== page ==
The Epidemiology of a Fantasy Virus
As noted before, I finally got a hold of this article. Others have commented on it, but to the best of my knowledge, nobody’s yet reviewed the full article (probably because no one would drop $30 to read it) – so let the civil disobedience begin!
First of all, I’m a huge fan of online gaming. The only problem is that I get WAY into it, and it kind of takes over my life, so I don’t play – though I do longingly look at the minimum requirements for World of Warcraft every once in a while, thinking, “I could totally play right now if I wanted to.” Now, combine my interest in public health planning and this obsession into an article in an academic journal, and you’ll understand the freaking-out-ness of my last post.
The article focuses on the viability of an online massively multi-player role playing game as a modeling tool. Is it possible, and plausible, to simulate the effects of a deadly and highly infectious disease in a game? The authors contend that:
[t]he … outbreak … represents both a missed opportunity and an exciting new direction for future epidemiological research.
But that’s the juicy end. Let’s get put the ole academic hat on first.
Lofgren and Fefferman (of Tufts and Rutgers, respectively) examined the epidemiology of a rather unique happenstance: the unexpected “outbreak” of a “disease” in an online game. While this type of computer virus would normally be of little consequence to epidemiologists, “where” it took place is what makes this so interesting. The computer game, World of Warcraft, is a massively multi-player online role playing game, or MMORPG. MMORPG’s are usually subscription-based virtual reality worlds that subscribers can access through software downloaded to their computers. This software gives the player an interface with which to view and interact with the virtual reality world. The players are represented by avatars that can be dressed, outfitted, armed and armored according to the player’s virtual monies and activities. A considerable amount of time and effort is invested in outfitting avatars, which ends up being key to this exercise.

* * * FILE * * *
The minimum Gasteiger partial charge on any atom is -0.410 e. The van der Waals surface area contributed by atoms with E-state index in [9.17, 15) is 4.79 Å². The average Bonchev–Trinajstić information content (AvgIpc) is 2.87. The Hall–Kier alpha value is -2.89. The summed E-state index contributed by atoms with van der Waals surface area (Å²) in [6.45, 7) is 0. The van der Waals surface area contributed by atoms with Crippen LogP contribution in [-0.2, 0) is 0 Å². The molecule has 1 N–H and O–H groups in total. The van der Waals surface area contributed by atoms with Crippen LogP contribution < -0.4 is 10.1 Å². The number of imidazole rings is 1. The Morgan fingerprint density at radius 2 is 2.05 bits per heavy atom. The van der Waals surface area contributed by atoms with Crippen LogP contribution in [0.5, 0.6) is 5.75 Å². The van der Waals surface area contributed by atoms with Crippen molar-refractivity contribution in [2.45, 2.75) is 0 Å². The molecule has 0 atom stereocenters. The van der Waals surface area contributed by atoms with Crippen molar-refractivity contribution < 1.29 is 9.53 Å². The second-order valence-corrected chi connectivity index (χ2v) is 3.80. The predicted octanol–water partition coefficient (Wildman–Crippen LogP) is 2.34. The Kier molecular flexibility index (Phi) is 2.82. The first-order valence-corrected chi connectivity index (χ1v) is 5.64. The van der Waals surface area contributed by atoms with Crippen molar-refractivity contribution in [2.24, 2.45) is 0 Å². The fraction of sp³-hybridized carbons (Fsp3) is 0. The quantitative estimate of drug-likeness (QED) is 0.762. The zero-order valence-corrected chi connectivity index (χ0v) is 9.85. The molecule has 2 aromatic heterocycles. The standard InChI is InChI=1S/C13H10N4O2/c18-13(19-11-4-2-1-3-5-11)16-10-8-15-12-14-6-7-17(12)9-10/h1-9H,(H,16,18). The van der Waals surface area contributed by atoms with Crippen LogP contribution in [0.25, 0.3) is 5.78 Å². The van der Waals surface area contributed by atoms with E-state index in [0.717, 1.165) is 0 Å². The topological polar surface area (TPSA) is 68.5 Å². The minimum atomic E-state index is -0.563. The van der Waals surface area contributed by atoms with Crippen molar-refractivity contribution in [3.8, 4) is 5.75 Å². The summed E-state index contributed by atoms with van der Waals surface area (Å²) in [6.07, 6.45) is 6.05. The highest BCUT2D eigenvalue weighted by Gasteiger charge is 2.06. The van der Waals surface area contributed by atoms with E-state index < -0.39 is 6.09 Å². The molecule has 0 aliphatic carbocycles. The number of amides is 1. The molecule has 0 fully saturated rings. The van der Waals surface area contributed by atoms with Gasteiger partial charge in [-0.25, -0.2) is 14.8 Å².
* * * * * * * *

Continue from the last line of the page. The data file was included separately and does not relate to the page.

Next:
The world is regularly updated by the software company using software updates, or patches. One update in September of 2005 introduced a unique problem to the world and made some four million players unwitting participants in an exercise in infectious disease modeling. A new area intended for high level avatars was opened with the updated patch. An enemy in that area named Hakkar had the unique ability to infect those nearby with a “virus” called Corrupted Blood. The game designers made this “virus” infectious so that it would spread through all of the avatars fighting Hakkar. The infection was intended to only weaken these high level avatars, but was powerful enough to kill the vast majority of lower-leveled avatars in the world, should it have gotten loose in the wild.
A power granted to World of Warcraft avatars is that of a type of teleportation. Avatars can instantly teleport from the field back to capital cities. Doing this while infected with a highly contagious “virus,” though, is similar to the travel done by folks infected with SARS in 2003. An ten-hour flight from mainland Asia to Toronto is, in the relative time of SARS, analogous to a instantaneous transport to a far-flung and unprepared “capital city.” Should SARS have been more virulent or detected more slowly, something similar to the World of Warcraft situation might have blossomed. It is also something feared should a pandemic strain of influenza become loosed. The Hakkar Incident is what we might see in a worst-case scenario – without the ability to resurrect the dead.
The game designers at first attempted to institute isolation measures, but found it to be impossible in a world of possibly millions of avatars accustomed to freedom of movement. The designers eventually had to restart the servers, rolling back the software to a previous, “uninfected,” state.
The authors addressed the notion that it’s just a game, and thus would not properly model the fear of a real, potentially deadly, outbreak. Sherry Tuckle, of MIT, responds to that criticism thusly:
It’s not that it’s not part of your real life just because it’s happening on the screen. It becomes integrated into really what you do every day. And so where you have loss of that part of your life that was involved in the habits and the rituals and the daily life, it’s very traumatic. It is play, but it’s very serious play.
I couldn’t agree more. Folks in these games spend hours a day in this world, caring for and outfitting their avatars. Players measure their time spent in game in weeks and the very real possibility of losing what they’ve worked so hard for, albeit temporarily, is something that the players would have done everything to avoid.
The authors note that this is far from a perfect simulation, but gives a hint of a type of modeling that is potentially being overlooked due to the thought that it’s “just a game.” I’d love to see where more open minded epidemiologists go with this. Online gaming, similar to social networking, is only going to grow in popularity and influence. Having a large reservoir of potentially infectable people without the hassle of patient confidentiality or ethical concerns is the perfect situation. Getting in early is a recipe for continuing support from the gaming community.
Photo credit: Lexinatrix